A photo posted by John O'Korn (@johnokorn5) on Jun 6, 2016 at 1:34pm PDT
YouTube user Gamecox68 has put out a few great videos like this. One was posted here back in January of last season's highlights. They also posted a fantastic recap of Harbaugh's hire and what followed.
This video is from the Citrus Bowl on and is mostly media spots, the recruiting cycle, the camps fiasco, spring practice (including at IMG), firing over bows on twitter, Ford Field, the Spring game, and some other random stuff. It was posted last week, so it doesn't include the camps that have already taken place. Great (long! like 2 hours long) recap of the offseason thus far. Watch the other videos as you have time as well, as they're all great.
Harbaugh was at ODU yesterday. Unfortunately I wasnt able to get out to see him but here is some local fluff about the camp.
Quick summary. Kids are traveling 10+ hours to come to these camps. Are more about promoting local colleges and their recruiting efforts than Michigan.
Seems to me these camps are really bad for kids and local colleges. Camps should be abolished. /s.
Interim Baylor President David Garland released a statement to the press today in which he says there will be no release of the full Pepper Hamilton report because the report wasn't a written one; it was delivered orally:
In recent days, various voices have called for the release of the “full report.” Pepper Hamilton’s report was delivered in the form of an oral presentation that fully and comprehensively presented the individual and aggregated findings and the evidence supporting the findings.
How convenient. Garland then refers people to the already released, vague written summary that names no names. This should put interim Head Football Coach Jim Grobe in an interesting position to defend his decision to keep the entire coaching staff intact. He said his decision was based on reading part of the Pepper Hamilton report. If all that is available is what has already been released, there really could be no way to know what involvement other coaches had in covering up sexual abuse. Did he do his own internal review (seems doubtful he could have thoroughly investigated anything on his own in the little time he had)? Did he depend on the Board of Regents to tell him if any of the coaching staff was implicated in the report? Are the members of the Board of Regents now the only ones at Baylor who will ever know the entire contents of the report. Why in the world should anyone believe anything they say at this point?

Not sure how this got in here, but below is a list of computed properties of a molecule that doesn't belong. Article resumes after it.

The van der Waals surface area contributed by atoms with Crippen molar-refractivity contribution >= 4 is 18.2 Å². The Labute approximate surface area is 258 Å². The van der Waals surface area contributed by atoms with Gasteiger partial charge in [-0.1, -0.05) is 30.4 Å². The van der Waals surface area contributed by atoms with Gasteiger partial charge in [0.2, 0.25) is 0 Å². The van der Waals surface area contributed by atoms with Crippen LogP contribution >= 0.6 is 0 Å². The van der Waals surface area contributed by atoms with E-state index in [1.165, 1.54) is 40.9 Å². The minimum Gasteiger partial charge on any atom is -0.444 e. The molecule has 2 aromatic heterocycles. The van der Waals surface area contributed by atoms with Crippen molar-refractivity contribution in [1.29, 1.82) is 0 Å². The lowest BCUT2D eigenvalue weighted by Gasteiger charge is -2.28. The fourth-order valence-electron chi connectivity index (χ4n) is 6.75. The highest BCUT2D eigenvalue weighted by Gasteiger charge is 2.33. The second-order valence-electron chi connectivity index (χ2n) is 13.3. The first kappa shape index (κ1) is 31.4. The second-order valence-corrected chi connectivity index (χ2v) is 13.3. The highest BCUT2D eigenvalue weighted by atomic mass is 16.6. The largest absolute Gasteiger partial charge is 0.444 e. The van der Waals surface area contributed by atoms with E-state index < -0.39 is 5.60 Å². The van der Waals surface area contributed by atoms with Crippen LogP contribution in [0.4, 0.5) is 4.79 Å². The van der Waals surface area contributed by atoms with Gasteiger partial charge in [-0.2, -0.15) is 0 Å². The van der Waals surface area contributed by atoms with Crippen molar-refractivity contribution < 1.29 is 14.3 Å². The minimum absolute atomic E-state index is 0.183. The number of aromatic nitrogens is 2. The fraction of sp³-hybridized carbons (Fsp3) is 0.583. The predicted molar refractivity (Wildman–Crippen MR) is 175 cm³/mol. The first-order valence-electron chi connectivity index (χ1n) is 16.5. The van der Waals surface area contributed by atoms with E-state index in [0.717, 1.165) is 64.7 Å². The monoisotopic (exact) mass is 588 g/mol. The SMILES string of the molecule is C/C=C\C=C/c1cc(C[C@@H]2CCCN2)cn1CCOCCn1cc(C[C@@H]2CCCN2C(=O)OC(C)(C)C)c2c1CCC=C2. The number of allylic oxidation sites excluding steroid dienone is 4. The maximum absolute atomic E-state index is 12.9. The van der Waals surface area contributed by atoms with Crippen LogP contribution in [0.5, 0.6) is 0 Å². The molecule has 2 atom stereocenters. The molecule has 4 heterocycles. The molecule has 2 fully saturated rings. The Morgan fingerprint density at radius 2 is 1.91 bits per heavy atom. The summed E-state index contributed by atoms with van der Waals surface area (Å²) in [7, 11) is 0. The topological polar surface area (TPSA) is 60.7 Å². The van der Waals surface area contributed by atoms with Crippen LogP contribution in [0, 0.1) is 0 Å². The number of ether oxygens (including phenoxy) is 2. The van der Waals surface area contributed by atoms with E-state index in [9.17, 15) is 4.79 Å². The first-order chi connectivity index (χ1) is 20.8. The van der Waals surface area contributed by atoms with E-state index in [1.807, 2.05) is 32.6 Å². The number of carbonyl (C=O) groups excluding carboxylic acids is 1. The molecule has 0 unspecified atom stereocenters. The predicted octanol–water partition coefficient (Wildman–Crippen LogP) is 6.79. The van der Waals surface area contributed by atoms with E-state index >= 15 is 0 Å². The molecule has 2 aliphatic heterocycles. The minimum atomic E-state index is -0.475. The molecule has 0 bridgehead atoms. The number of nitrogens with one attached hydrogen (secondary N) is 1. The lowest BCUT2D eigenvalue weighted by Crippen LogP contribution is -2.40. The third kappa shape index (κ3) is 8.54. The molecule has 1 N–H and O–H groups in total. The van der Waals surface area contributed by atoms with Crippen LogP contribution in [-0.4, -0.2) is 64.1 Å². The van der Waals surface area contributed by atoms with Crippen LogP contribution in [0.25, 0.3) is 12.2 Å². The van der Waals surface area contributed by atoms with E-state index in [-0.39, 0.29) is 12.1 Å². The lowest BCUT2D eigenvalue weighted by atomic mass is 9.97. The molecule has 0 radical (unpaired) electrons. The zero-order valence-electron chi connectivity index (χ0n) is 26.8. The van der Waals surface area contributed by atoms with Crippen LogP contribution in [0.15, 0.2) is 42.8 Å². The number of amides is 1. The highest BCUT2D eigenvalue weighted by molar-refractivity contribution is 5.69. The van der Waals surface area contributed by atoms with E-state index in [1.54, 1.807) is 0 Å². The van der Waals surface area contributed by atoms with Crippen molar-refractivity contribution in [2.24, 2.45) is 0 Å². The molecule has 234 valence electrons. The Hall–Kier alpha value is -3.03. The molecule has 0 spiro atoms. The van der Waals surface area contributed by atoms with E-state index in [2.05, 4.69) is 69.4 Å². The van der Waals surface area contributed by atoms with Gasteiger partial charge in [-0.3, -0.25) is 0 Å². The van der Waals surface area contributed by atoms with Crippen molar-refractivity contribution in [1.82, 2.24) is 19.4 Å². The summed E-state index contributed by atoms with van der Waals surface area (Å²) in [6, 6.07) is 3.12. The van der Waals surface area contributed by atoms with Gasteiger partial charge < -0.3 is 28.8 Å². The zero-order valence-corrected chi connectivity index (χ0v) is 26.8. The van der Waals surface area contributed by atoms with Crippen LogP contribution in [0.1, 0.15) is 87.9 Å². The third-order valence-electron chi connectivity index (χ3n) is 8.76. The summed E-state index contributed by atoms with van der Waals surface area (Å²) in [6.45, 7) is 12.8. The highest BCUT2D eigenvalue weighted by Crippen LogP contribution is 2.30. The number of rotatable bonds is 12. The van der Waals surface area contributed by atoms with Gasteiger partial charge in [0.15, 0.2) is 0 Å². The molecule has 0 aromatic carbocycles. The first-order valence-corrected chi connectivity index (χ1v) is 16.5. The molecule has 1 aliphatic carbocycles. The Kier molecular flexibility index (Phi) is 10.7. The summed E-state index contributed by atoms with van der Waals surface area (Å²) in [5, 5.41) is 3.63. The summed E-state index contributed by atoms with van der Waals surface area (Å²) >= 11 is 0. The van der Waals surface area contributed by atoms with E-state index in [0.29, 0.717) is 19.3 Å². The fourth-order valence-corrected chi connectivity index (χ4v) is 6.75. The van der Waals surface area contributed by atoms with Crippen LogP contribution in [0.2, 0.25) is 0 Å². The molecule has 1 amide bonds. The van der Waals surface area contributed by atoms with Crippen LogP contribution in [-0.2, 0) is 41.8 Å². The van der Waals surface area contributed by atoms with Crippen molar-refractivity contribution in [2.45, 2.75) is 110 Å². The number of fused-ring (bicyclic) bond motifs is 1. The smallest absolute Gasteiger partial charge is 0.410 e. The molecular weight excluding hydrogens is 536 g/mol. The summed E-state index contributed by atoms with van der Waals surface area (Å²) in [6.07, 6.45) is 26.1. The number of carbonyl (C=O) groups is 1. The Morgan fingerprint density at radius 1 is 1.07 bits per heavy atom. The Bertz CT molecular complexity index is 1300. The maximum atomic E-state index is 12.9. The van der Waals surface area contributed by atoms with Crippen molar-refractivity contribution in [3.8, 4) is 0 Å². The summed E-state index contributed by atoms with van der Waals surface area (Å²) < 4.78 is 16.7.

To make matters worse, President Garland then goes on to say no further details will be released to protect the privacy of the victims that were raped and sexually assaulted by Baylor athletes and students:
We respect survivors’ freedom to choose whether, when and how to share their experiences and will support survivors who choose to share their experiences publicly. The details of these individuals’ experiences will not be discussed publicly by the University.
As Tom Ley of Deadspin put it:
We still don’t know who specifically turned a blind eye to sexual assault allegations, who allowed the football program to run its own improper disciplinary apparatus, or how exactly at least one victim was retaliated against. Without names, dates, and correspondences on the table, all of this has a much better chance at being completely forgotten. That’s exactly what the university wants, because Baylor is full of shit and David Garland is a disingenuous coward.
I couldn't agree more.
Just a silly satire article, but I hadn't seen it posted and it made me smile. While there has been a few, there really needs to be even more calling out of the NCAA/SEC for being utterly ridiculous.
Basis of the article is that the NCAA is banning Jim Harbaugh from the sidelines because the satellite camp ruling didn't go their way.
"The NCAA has not formally cited a reason for banning Harbaugh from the sideline this season, though many assume it’s part of the blind assault on anything he does."
"Many experts believe the NCAA left a potential loophole in its wording of the ban, saying Harbaugh could simply hover above the Michigan sideline or go to other side of the field and stand with the opposing team."
Michigan sent out 62 more offers in the 2016 class than any season I had tracked before. The most had been 195 in 2011, and I counted 257 offers in 2016. If you're interested in looking at where those offers went geographically, here's a breakdown for you: